Our school song was a rousing number but the lyrics were in Latin, which meant that few of us ever had much idea of what it was about. It was called Carmen, but this did not mean that we bawled it from the ramparts of Seville or that we ever had much contact with sloe-eyed castanet-wielding beauties of easy virtue, more's the pity. No, Carmen is simply Latin for Song.
It would have been pleasant to record that the school motto was Motto, but it wasn’t, it was Vincit Qui Patitur, which had little resonance for me because I didn’t do much suffering or conquering while I was there. A better one for some of my contemporaries might have been the motto of my primary school, Amor Omnia Vincit, though you could get expelled for that.
The references to Deus in Carmen were fairly perfunctory. The school had been founded by a High Church prelate—a bit of a show-off, apparently, who used to travel to Canterbury with a retinue of 800 horsemen—but four hundred years later it had become a rather godless establishment, and the only man of the cloth on the staff when I was there (Holy Joe, though I expect he had another name) was of no account, and his colleagues disliked the sanctimonious old fool as much as we did.
It is to this background, and the fact that I moved on later to a university college founded by a notorious free-thinker, that I attribute my lack of enthusiasm for the Church as a career, though at one time I might have accepted a bishopric, if only because I rather fancied myself in the hat.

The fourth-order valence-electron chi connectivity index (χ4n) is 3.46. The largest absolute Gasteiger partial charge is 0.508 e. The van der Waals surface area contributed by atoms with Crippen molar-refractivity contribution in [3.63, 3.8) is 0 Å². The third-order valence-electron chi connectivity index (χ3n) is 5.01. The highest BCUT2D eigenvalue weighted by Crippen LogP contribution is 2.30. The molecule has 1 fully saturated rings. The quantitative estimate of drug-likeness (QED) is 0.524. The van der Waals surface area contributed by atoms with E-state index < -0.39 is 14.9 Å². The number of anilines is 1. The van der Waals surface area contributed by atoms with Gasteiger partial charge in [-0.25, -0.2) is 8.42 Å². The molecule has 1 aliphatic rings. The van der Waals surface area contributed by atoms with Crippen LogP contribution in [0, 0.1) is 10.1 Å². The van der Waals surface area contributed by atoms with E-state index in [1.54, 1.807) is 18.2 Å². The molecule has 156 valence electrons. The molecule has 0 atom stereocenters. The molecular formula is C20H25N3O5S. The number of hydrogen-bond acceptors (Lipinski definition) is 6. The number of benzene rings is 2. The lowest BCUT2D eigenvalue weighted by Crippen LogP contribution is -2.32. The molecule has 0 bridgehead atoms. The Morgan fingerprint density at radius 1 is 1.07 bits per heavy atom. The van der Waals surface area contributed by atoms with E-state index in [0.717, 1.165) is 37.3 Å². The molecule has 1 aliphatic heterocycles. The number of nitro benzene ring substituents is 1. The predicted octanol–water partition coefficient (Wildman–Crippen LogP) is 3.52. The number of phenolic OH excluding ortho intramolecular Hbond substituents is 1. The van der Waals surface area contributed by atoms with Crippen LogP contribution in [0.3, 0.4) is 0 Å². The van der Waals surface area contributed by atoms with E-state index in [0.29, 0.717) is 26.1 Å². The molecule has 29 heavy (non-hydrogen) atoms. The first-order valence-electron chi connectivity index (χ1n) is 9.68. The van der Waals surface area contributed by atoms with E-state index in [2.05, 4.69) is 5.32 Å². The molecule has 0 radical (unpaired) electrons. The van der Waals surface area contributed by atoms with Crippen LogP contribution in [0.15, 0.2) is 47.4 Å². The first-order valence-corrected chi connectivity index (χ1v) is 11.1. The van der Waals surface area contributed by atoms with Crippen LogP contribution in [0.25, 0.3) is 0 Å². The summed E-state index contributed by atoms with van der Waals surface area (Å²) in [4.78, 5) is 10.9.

We led a monastic life; to lust after there was only the headmaster’s elderly secretary, called, delightfully, Miss Bird; later she acquired an assistant, a not uncomely younger woman. I wonder whether these two were conscious of the miasma of testosterone in which they had to spend their working days, and of the roles (not passive ones, I might say) which were assigned to them in our adolescent fantasies.
These mawkish reminiscences were inspired by an Old Boys Reunion Lunch which I and a contemporary went to yesterday. We were rather heartened by the fact that although we were among the oldest there we didn't really look it, and that the number of old acquaintances who after a lapse of several decades actually remembered one or both of us was substantial, as was the number of those whom one or both of us remembered. And when it came to singing Carmen we were able to belt out all three verses and the chorus without using the crib sheets to which many others had to resort.